STATE TAX COMMISSION OF MISSOURI
|MARYLAND PROPERTIES, LLC||)|
|Complainant,||)||Appeal No. 19-10584|
|)||Parcel No. 17J611760|
|JAKE ZIMMERMAN, ASSESSOR,||)|
|ST.LOUIS COUNTY, MISSOURI,||)|
DECISION AND ORDER
Maryland Properties, LLC (Complainant) appeals the St. Louis County Board of Equalization’s (BOE) decision finding the true value in money (TVM) of the subject property on January 1, 2019, was $119,000, with an assessed value of $22,620. Complainant claims the property is overvalued and proposes a value of $35,000. Complainant did not produce substantial and persuasive evidence establishing overvaluation. However, Respondent presented substantial and persuasive evidence showing the TVM of the subject property as of January 1, 2019, was $75,000. The BOE’s decision is set aside.
The evidentiary hearing was conducted on December 10, 2020, via WebEx. Complainant was represented by counsel Robert Devereux. Respondent was represented by counsel Monique Nketah.
FINDINGS OF FACT
- Subject Property. The subject property is located at 6937 Raymond Ave. in St. Louis, Missouri. The parcel/locator number is 17J611760.
The subject property consists of a 3,489 square foot lot and a 2,052 square foot single-family home that has five bedrooms and two full baths. (Ex. 1 at 1.) Complainant purchased the subject property for $20,000 in 2010. (Tr. 2:09-39.) The home is a “converted two-family building in which they did not do any conversion other than leaving everything in place” and includes two kitchens. (Tr. 2:09-3:18.)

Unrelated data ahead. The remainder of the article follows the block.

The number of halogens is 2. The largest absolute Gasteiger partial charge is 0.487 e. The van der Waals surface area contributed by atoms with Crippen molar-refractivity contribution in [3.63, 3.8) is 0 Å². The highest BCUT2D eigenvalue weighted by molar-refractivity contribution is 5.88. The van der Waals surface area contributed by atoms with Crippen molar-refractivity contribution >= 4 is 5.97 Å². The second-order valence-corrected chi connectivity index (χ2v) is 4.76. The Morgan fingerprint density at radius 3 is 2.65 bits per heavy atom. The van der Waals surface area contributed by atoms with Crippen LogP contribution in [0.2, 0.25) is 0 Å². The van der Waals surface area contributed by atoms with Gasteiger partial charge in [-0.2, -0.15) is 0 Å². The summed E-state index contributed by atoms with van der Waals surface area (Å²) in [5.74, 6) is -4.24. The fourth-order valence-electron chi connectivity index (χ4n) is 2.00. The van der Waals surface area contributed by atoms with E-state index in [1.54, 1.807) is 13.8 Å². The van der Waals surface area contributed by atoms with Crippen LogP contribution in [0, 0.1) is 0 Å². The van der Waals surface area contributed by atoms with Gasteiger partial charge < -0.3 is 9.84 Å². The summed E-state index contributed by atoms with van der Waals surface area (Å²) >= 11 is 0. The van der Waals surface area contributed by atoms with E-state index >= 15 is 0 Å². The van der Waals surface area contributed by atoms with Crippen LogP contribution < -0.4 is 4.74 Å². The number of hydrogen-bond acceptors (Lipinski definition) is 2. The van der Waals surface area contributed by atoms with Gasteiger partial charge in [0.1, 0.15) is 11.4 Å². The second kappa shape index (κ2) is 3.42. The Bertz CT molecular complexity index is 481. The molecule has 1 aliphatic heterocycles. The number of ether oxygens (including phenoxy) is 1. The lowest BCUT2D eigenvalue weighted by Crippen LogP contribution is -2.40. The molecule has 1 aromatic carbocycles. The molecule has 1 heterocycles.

- Respondent and BOE. Respondent classified the subject property as residential and determined the TVM on January 1, 2019, was $140,200. The BOE classified the subject property as residential and independently determined the TVM on January 1, 2019, was $119,000.
- Complainant’s Evidence. Complainant asserts the TVM of the subject property on January 1, 2019, was $35,000. Mr. Devereux, the managing member of Complainant and a licensed real estate broker, testified in support of Complainant’s opinion of value. Complainant also called Steven Zahner, a senior appraiser for Respondent, to testify. Complainant submitted the following exhibits:
|A||Thirty-one page list of sales between January 1, 2016, and March 15, 2019, located within 5,000 linear feet of the subject property.||Admitted|